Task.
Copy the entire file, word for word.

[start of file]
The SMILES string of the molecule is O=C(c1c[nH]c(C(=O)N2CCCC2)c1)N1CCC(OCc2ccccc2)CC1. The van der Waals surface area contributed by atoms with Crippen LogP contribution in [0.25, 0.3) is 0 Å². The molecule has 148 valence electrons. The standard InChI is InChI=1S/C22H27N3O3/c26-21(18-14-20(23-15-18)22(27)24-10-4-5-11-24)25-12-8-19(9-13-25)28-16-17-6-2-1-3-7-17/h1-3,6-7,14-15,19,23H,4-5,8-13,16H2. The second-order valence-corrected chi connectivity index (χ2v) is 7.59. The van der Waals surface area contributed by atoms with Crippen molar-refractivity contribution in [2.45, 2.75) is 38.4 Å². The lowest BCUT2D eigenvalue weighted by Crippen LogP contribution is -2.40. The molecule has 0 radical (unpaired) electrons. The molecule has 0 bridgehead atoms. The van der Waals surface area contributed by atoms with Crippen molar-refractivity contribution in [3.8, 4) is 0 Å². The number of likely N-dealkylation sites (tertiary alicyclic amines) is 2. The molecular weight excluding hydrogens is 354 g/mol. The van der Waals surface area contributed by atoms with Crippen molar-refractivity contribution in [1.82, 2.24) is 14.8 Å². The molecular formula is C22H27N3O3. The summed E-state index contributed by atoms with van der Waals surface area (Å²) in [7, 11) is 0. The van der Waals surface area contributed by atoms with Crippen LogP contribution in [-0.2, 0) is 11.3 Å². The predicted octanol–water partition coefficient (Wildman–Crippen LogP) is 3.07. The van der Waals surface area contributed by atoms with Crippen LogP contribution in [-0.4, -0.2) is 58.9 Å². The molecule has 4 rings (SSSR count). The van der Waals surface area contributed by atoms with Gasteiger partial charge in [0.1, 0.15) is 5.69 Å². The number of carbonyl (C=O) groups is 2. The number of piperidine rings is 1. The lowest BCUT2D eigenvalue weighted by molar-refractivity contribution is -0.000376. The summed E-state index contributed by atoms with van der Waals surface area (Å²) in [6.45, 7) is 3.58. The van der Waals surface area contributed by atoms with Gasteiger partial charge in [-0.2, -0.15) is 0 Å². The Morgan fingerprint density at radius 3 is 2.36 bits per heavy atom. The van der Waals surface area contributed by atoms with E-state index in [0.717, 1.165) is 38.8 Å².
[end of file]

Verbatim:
The SMILES string of the molecule is O=C(c1c[nH]c(C(=O)N2CCCC2)c1)N1CCC(OCc2ccccc2)CC1. The van der Waals surface area contributed by atoms with Crippen LogP contribution in [0.25, 0.3) is 0 Å². The molecule has 148 valence electrons. The standard InChI is InChI=1S/C22H27N3O3/c26-21(18-14-20(23-15-18)22(27)24-10-4-5-11-24)25-12-8-19(9-13-25)28-16-17-6-2-1-3-7-17/h1-3,6-7,14-15,19,23H,4-5,8-13,16H2. The second-order valence-corrected chi connectivity index (χ2v) is 7.59. The van der Waals surface area contributed by atoms with Crippen molar-refractivity contribution in [2.45, 2.75) is 38.4 Å². The lowest BCUT2D eigenvalue weighted by Crippen LogP contribution is -2.40. The molecule has 0 radical (unpaired) electrons. The molecule has 0 bridgehead atoms. The van der Waals surface area contributed by atoms with Crippen molar-refractivity contribution in [3.8, 4) is 0 Å². The number of likely N-dealkylation sites (tertiary alicyclic amines) is 2. The molecular weight excluding hydrogens is 354 g/mol. The van der Waals surface area contributed by atoms with Crippen molar-refractivity contribution in [1.82, 2.24) is 14.8 Å². The molecular formula is C22H27N3O3. The summed E-state index contributed by atoms with van der Waals surface area (Å²) in [7, 11) is 0. The van der Waals surface area contributed by atoms with Crippen LogP contribution in [-0.2, 0) is 11.3 Å². The predicted octanol–water partition coefficient (Wildman–Crippen LogP) is 3.07. The van der Waals surface area contributed by atoms with Crippen LogP contribution in [-0.4, -0.2) is 58.9 Å². The molecule has 4 rings (SSSR count). The van der Waals surface area contributed by atoms with Gasteiger partial charge in [0.1, 0.15) is 5.69 Å². The number of carbonyl (C=O) groups is 2. The number of piperidine rings is 1. The lowest BCUT2D eigenvalue weighted by molar-refractivity contribution is -0.000376. The summed E-state index contributed by atoms with van der Waals surface area (Å²) in [6.45, 7) is 3.58. The van der Waals surface area contributed by atoms with Gasteiger partial charge in [-0.2, -0.15) is 0 Å². The Morgan fingerprint density at radius 3 is 2.36 bits per heavy atom. The van der Waals surface area contributed by atoms with E-state index in [0.717, 1.165) is 38.8 Å².